consumers feel about talking to brands in the same way they talk
with their friends and family?
According to Nielsen’s Q2 2008 Mobile Advertising Report,
16 percent of text messagers in the U.S. see some form of text
message advertising every month. Teens, in their endless texting,
are the most likely to engage with some form of short code
marketing—35 percent of teen texters say they see some form
of text message advertising every month. African-American and
Hispanic mobile subscribers are also more likely than the typical
texter to engage with some form of text message advertising in a
month, 24 and 23 percent respectively. (See Table 4.)
Of those text messagers who recall seeing some form of
advertising while using text messaging, 45 percent say they have
responded. Furthermore, the most popular response action to
any type of mobile advertising (text, mobile web, video, etc.) in
Q2 2008 was actually to send a text message. Among mobile
subscribers who saw any form of mobile advertising in the quarter,
25 percent say they responded at least once by sending another
text message—emphasizing the interactivity and engagement this
medium presents.
Table 4
Recall of Any Text-Message Advertising Among Texters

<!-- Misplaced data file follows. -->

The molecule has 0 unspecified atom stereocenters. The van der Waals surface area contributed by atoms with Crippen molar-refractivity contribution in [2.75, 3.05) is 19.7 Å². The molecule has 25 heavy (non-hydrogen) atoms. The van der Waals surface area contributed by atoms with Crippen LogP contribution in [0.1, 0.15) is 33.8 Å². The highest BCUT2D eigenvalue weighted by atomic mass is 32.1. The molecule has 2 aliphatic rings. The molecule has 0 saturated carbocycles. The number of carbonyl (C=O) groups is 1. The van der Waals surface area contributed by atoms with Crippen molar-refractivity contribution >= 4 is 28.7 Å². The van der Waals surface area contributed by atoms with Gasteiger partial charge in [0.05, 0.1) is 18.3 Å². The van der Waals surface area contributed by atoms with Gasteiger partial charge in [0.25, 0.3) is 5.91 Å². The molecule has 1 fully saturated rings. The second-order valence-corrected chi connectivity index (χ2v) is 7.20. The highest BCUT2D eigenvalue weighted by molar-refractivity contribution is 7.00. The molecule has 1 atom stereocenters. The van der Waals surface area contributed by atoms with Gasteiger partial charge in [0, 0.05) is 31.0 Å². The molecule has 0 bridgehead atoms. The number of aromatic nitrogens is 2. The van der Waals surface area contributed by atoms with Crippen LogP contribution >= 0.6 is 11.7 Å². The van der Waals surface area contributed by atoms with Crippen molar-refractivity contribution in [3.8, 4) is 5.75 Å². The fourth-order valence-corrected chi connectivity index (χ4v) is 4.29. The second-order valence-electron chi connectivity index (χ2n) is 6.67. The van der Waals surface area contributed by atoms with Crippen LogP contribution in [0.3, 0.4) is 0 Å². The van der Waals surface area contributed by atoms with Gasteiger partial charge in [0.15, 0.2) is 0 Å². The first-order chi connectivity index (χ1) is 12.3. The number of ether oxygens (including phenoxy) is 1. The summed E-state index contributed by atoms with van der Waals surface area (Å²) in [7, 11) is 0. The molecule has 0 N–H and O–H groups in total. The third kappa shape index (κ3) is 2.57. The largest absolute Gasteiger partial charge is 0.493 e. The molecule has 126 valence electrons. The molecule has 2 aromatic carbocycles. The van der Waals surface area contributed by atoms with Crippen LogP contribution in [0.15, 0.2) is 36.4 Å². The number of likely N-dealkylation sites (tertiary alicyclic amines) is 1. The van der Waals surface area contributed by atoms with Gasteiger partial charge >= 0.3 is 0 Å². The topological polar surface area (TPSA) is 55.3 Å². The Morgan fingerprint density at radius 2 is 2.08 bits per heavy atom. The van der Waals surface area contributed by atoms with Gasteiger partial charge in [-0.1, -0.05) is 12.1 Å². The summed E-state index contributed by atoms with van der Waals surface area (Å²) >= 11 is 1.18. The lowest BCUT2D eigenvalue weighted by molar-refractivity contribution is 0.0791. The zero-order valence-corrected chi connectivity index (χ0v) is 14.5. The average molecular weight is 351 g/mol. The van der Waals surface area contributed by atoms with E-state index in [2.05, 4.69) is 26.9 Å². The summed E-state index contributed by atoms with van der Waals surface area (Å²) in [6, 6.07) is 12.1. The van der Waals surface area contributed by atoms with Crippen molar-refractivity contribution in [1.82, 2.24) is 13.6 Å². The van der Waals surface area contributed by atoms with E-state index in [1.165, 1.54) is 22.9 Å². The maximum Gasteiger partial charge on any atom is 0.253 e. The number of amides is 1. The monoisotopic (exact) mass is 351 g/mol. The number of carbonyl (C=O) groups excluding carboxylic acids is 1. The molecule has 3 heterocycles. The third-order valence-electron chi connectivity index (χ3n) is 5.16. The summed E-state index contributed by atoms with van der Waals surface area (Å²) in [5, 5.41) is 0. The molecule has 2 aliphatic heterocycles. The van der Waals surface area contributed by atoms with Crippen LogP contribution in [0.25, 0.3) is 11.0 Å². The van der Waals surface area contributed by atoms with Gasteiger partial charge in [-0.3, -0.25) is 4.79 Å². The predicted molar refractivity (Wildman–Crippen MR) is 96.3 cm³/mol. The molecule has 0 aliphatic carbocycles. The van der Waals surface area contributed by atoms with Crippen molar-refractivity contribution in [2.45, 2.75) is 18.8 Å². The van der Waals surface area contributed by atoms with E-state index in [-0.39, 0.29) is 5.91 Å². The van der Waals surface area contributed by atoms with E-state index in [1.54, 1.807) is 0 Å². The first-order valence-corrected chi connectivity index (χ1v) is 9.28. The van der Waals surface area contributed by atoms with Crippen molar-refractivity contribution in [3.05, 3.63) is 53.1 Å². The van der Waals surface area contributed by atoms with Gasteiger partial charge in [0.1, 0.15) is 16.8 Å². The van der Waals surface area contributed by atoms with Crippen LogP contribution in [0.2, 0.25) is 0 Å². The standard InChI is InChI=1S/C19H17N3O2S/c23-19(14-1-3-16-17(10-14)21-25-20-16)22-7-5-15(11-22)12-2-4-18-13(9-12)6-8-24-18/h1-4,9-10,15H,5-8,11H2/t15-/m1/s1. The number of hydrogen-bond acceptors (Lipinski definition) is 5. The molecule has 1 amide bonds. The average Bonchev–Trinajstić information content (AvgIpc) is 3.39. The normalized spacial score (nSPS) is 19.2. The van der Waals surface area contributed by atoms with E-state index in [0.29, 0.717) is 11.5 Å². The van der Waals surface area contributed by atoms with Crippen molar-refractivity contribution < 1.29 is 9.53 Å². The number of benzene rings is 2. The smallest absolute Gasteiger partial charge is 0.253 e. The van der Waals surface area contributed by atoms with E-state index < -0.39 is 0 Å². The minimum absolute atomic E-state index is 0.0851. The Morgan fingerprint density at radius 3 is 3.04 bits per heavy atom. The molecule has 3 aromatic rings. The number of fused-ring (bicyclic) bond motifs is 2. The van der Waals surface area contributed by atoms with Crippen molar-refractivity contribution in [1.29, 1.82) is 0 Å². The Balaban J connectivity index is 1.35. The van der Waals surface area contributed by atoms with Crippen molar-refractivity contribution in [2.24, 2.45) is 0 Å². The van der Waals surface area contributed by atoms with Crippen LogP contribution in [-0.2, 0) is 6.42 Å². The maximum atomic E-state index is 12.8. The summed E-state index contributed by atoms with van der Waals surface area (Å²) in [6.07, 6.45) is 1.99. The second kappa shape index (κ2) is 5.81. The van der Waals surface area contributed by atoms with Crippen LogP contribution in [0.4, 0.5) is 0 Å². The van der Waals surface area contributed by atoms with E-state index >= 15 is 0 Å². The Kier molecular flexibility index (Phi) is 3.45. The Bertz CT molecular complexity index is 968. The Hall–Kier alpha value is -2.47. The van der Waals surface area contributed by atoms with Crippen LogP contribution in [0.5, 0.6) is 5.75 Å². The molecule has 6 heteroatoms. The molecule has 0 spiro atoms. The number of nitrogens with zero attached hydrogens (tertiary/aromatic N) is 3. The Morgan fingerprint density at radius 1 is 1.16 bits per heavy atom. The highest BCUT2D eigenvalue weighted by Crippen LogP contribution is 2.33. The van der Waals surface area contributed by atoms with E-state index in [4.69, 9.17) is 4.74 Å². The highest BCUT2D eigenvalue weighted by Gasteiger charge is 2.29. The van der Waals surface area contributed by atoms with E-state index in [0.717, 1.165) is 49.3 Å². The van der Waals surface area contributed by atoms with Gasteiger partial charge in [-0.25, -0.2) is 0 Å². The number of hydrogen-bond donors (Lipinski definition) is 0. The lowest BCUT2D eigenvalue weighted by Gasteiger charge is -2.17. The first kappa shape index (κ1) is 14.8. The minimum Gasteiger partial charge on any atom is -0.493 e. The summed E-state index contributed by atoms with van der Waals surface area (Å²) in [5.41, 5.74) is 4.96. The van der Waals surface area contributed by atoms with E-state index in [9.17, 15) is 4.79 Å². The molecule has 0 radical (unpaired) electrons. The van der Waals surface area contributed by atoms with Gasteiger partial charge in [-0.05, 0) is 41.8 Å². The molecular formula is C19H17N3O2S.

by Age and Ethnicity (Q2 2008)
Recall Any Text Ad
All Subs 16%
Ages 13–17 35%
Ages 18–24 18%
Ages 25–34 16%
Ages 35–54 12%
Ages 55+ 10%
White 13%
Hispanic 23%
African-American 24%
Asian/Pacific Islander 20%
Source: The Nielsen Company
8 Copyright © 2008 The Nielsen Company. All rights reserved.
The Short Code Marketing Opportunity
What’s Next?
As text messaging further expands in the U.S. (it’s hard to imagine
a time when we’ll each average more than the current 357
message per month, but it will come), so too will the opportunity
to engage with customers over this highly personal and interactive
medium.
Today, consumers look at every text message they receive. For
marketers, that presents an immense opportunity, yes, but also
an obligation to not contaminate this marketing and communica-
tions channel.
Marketers should look at SMS and see an opportunity to engage
with a core customer base in a new and unique fashion. Short
code marketing has the potential of a mass medium but requires a
personal execution. Short code marketing, perhaps more than any
other advertising medium today, is as simple as a conversation.
We believe short codes are at the fulcrum between traditional
media and mobile media—creating opportunities for marketers
and media companies to leverage the reach and consumption